Iraq War Drumbeat: Bush Prepares to Make the Case for War

Bush SpeechJanuary 25, 2003

President Bush will use his State of the Union address Tuesday night to tell the American people the prospect for war with Iraq is “very real,” say White House officials.

The president will not issue any sort of declaration of war at that time, said White House Communications Director Dan Bartlett.

“[The president] understands and sees this as a real opportunity to talk about that fact that we are a nation preparing for a potential war,” Bartlett told reporters.

“This is an opportunity for him to talk directly to the public about the prospect of war, to talk about why the world came together in the first place requiring the disarmament of this regime,” Bartlett said. “This is not a declaration speech. This is not a speech where he will be declaring war.”

The president will emphasize that the impasse with Iraq is in its “last diplomatic phase,” Bartlett said.

Los Angeles Times:

As the Pentagon continues a highly visible buildup of troops and weapons in the Persian Gulf, it is also quietly preparing for the possible use of nuclear weapons in a war against Iraq, according to a report by a defense analyst.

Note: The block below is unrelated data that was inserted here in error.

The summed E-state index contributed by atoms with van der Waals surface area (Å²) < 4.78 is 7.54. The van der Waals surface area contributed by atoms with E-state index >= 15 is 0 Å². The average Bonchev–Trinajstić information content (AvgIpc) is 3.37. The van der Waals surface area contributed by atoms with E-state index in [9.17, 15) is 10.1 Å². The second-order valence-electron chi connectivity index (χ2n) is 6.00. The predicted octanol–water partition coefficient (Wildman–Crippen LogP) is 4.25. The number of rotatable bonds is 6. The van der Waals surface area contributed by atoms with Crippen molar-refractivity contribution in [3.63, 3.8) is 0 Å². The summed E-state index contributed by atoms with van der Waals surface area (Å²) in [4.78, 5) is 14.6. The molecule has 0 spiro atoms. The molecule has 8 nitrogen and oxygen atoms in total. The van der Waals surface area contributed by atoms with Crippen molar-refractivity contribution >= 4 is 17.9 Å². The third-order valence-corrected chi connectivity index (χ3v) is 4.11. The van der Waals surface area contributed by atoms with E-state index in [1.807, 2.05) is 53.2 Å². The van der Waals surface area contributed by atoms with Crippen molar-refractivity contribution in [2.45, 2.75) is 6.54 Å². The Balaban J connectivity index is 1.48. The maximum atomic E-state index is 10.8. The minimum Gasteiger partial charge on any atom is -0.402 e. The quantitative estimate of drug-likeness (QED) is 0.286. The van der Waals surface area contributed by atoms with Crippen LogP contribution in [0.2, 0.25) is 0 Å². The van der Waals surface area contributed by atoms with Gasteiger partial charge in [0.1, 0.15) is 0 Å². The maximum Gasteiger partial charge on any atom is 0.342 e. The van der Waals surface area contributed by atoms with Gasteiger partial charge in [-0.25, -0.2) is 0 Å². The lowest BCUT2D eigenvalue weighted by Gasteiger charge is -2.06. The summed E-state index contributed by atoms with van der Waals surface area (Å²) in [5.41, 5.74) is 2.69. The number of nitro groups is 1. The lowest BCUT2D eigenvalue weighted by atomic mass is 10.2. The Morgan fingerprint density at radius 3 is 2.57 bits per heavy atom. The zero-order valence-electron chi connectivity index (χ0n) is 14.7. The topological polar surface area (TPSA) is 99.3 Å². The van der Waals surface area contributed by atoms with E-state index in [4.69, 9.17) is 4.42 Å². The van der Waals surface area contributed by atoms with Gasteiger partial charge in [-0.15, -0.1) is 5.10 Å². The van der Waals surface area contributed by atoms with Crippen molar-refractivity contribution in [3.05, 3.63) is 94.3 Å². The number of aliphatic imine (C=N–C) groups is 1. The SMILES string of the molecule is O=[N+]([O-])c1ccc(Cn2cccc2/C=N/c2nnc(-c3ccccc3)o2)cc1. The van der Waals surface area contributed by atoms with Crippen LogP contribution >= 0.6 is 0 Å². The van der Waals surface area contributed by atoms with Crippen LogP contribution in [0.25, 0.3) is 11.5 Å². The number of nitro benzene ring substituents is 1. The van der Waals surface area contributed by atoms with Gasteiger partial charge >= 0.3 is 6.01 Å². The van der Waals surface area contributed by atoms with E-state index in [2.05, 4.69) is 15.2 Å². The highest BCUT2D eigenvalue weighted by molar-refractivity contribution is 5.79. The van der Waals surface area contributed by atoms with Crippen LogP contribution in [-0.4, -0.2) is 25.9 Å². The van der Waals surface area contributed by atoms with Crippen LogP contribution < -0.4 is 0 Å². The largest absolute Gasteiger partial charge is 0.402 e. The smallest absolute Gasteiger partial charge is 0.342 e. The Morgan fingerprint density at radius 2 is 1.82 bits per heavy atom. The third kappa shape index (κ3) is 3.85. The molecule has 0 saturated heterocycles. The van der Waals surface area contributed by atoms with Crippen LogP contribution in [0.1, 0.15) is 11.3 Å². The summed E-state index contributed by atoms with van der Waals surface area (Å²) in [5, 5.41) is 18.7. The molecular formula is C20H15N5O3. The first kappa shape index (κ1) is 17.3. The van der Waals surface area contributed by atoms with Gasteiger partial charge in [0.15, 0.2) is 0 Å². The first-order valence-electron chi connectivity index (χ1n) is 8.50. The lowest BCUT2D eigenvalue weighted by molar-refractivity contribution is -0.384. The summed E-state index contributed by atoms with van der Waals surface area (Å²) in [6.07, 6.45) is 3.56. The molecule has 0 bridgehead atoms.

Although they consider such a strike unlikely, military planners have been actively studying lists of potential targets and considering options, including the possible use of so-called bunker-buster nuclear weapons against deeply buried military targets, says analyst William M. Arkin, who writes a regular column on defense matters for The Times.

Military officials have been focusing their planning on the use of tactical nuclear arms in retaliation for a strike by the Iraqis with chemical or biological weapons, or to preempt one, Arkin says. His report, based on interviews and a review of official documents, appears in a column that will be published in The Times on Sunday.

Administration officials believe that in some circumstances, nuclear arms may offer the only way to destroy deeply buried targets that may contain unconventional weapons that could kill thousands.

Some officials have argued that the blast and radiation effects of such strikes would be limited.


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